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Matthew England

Matthew England is a renowned expert on large-scale climate-ocean dynamics. Hosted by the University of Hawaiʻi Better Tomorrow Speaker Series and the School of Ocean and Earth Science and Technology (SOEST), England will present an in-person lecture on how oceans protect humanity from rapid climate change—but with dire long-term consequences.

The presentation, Ocean as Protector—and Punisher: How oceans slow global warming but also sow disaster, is free and open to the public, and will be held on Tuesday, June 21 at 6 p.m. in the William S. Richardson School of Law, Classroom 2 on the UH Mānoa campus (register online). This event is offered with additional support from the Hawaiʻi Climate Change Mitigation and Adaptation Commission and Conservation International.

“The oceans are experiencing acidification, heating, deoxygenation, stratification, expanding dead zones, sea-level rise and pollution,” said Chip Fletcher, interim dean of SOEST. “Ocean life faces a stark future. Continued human development requires a healthy and resilient ocean. The science is clear, the solutions exist, the future of the human community on Earth is embedded in the decisions we make today.”

Earth’s vast oceans play a critical role in mitigating the worst effects of climate change. By absorbing heat and carbon, oceans slow atmospheric warming and moderate extreme climate variability. But these benefits have a whip tail. As oceans warm, acidify and expand, they are also starting to disrupt ecosystems, bleach coral reefs, melt ice caps, reshape coastlines and generate more severe hurricanes. In order to benefit from the oceans’ protection without experiencing generations of punishment, it is imperative that powerful countries, such as the United States and Australia, act aggressively to cut emissions.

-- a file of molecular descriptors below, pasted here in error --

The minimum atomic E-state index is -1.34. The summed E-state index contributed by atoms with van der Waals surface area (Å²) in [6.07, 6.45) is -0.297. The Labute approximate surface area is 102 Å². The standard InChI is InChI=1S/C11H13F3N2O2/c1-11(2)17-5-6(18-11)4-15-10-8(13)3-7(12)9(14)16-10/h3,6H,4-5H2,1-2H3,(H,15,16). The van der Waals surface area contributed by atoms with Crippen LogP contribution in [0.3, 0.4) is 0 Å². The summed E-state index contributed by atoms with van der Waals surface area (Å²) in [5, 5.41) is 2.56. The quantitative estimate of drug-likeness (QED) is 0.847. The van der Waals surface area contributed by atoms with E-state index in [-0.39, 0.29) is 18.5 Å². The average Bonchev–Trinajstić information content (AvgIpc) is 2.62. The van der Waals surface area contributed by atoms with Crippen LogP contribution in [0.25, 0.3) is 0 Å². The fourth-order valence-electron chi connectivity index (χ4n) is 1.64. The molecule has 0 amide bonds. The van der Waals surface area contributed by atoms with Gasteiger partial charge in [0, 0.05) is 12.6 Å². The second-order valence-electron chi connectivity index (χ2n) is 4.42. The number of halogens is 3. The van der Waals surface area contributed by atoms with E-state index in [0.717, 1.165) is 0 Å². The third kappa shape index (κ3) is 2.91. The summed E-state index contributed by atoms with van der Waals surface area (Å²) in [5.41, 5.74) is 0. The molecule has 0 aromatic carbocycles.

Hawaiʻi has ambitious goals to address climate change,” said Leah Laramee, interim coordinator of the State of Hawaiʻi Climate Change Mitigation and Adaptation. “It is now time for us to implement climate-smart actions and shift away from projects that will lock in carbon emissions for years to come.”

England, a Scientia Professor of Ocean & Climate Dynamics at the University of New South Wales, has led research studies from the tropics to Antarctica, and over time spans ranging from seasons to millennia. England is a fellow of the Australian National Academy of Science and a fellow of the American Geophysical Union. He also serves as the academic lead of the International Universities Climate Alliance.

The Better Tomorrow Speaker Series is a joint venture of UH Mānoa, the Hawaiʻi Community Foundation and Kamehameha Schools. Series sponsors also include the College of Social Sciences, Scholars Strategy Network, the William S. Richardson School of Law and the Ulupono Initiative.

For more information, visit Better Tomorrow Speaker Series or email

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